During their career, the Dan Desdunes Band also played Black formal events, Black parades and pageants, and Black athletic competitions throughout North Omaha. Desdunes’ son Clarence, who was born in 1895, graduated from Tech High School in Omaha. After that he moved back to New Orleans to become a violinist and conductor, and was a colleague to Jelly Roll Morton and Danny Barker.
The Desdunes family lived exclusively in North Omaha. Their first home was at 2120 N. 24th Street, in the apartments on the second floor next door to the Fair Deal Cafe; their other home was at 2516 Burdette Street.
|The drummer shown here may be Simon Harrold.|
Boys Town Band
Desdunes launched a lot of projects and careers. One of his biggest legacies was the Boys Town Band.
In 1917, after visiting the Boys’ Home in Omaha, its founder Father Flanagan asked him to start a band. From that year until he died, Desdunes was the conductor of the Boys Town Marching Band, leading them on several national tours with performances in many major cities, including New York City. They also got to perform for Phillip Sousa when he visited Omaha, and were led by Paul Whiteman, a world-famous conductor in the 1920s.
Another of the careers Desdunes was responsible for was a drummer named Simon Harrold. He joined Desdunes in the early 1920s, and formed a massively popular band after Desdunes passed away.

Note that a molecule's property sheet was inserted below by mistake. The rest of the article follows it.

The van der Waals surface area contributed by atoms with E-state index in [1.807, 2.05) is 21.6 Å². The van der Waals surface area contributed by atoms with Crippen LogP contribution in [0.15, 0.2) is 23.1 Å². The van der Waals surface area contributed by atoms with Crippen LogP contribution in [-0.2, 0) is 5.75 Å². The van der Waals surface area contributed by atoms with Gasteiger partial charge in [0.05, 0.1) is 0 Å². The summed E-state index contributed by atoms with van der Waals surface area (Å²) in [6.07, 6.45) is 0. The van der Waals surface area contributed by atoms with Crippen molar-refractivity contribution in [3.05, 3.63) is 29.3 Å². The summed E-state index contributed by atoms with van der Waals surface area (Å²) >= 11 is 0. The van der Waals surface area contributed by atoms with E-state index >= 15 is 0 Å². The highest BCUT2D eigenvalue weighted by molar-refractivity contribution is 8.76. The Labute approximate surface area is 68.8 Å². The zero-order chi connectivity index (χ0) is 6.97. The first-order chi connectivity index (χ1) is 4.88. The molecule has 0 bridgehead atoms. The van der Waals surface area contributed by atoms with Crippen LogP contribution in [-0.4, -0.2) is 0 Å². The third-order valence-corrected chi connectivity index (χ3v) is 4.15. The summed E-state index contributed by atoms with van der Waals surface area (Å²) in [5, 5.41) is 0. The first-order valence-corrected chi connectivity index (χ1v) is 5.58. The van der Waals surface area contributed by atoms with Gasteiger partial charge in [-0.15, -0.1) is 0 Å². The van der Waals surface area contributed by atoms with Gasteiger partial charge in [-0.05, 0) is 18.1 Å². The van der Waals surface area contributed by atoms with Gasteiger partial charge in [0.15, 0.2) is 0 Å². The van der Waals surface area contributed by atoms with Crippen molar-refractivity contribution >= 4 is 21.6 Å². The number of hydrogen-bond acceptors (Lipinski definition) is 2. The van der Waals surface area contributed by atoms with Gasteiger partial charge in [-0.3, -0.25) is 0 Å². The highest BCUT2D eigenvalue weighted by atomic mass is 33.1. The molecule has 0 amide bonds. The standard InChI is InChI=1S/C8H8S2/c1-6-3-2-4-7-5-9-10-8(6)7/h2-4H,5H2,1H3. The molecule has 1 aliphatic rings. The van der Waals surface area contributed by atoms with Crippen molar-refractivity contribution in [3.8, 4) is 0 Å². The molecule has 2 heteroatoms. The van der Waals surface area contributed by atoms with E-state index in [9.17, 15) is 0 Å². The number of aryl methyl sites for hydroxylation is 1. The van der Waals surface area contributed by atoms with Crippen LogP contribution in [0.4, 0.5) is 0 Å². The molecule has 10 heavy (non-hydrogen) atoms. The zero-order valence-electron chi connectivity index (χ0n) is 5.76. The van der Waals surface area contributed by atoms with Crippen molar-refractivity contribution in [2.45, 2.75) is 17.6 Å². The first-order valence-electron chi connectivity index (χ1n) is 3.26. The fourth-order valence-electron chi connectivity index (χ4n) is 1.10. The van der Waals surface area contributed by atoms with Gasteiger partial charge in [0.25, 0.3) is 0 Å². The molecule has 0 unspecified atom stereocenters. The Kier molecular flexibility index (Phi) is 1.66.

|Father Flanagan’s Boys Show was led by Desdunes (on the far left), and here conducted by Paul Whiteman. Flanagan is third from the right.|
Desdunes’ father died in 1928 while staying at his son’s home in Omaha.
Dan Desdunes died in Omaha on April 24, 1929. He is buried with his wife in Forest Lawn Cemetery.
After his death, the band continued for a number of years with different conductors, still using Desdunes’ name. In 1954, they celebrated their 50th anniversary.
|Here’s the Dan Desdunes Band below a banner with their name on it. Desdunes is in the middle with the white conductor’s hat on. Courtesy of the Douglas County Historical Society.|
- “Dandy Dancers Rag”
- “Honey Bug Rag”
- “Dixie Notions Rag”
- “That Teasing Omaha Rag”
- “Mexican Thot [sic] Serenade”
Another was called the “Happy Feeling Rag,” and above is a performance of this piece.
- “The Desdunes Family” by Dan Vernhettes and Peter Hanley in The Jazz Archivist, A newsletter of the William Ransom Hogan Jazz Archive Volume XXVII, 2014. pp 25-45.
- Dan Desdunes: New Orleans Civil Rights Activist and “The Father of Negro Musicians of Omaha” by Jesse J. Otto in Nebraska History, 92 (Fall 2011), 106–117.
- Dan Desdunes and the Birth of Omaha Jazz by David Bristow for the Nebraska State Historical Society
- Yielding Dividends of Smiles: Dan Desdunes and the Boys Town Band by Jari Honora for the Creole Genealogical and Historical Association, Inc.
- 1954 Hue Magazine feature on the Desdunes Band.
- See a torn-through drum belonging to the Desdunes Band from the Great Plains Black History Museum from the “Manifest” project by Wendell A. White.
- Negroes of Nebraska: Culture for the Works Progress Administration.
- Our Times: Homer Plessy wasn’t the first to challenge segregation by James Karst for The Times-Picayune
- The 1912 “Happy Feeling Rag” sheet music by Dan Desdunes.
- “An Ode to Dan Desdunes“, Omaha World Herald, August 23, 1918
- “History of Music at Boys Town: Significance of the Boys Town Collection of Sacred Music” (Spring 1990)
- Who was Daniel Desdunes? Blake Pontchartrain: The New Orleans N.O. It All. Best of New Orleans.
|The cover of Desdunes 1912 “Happy Feeling Rag”.|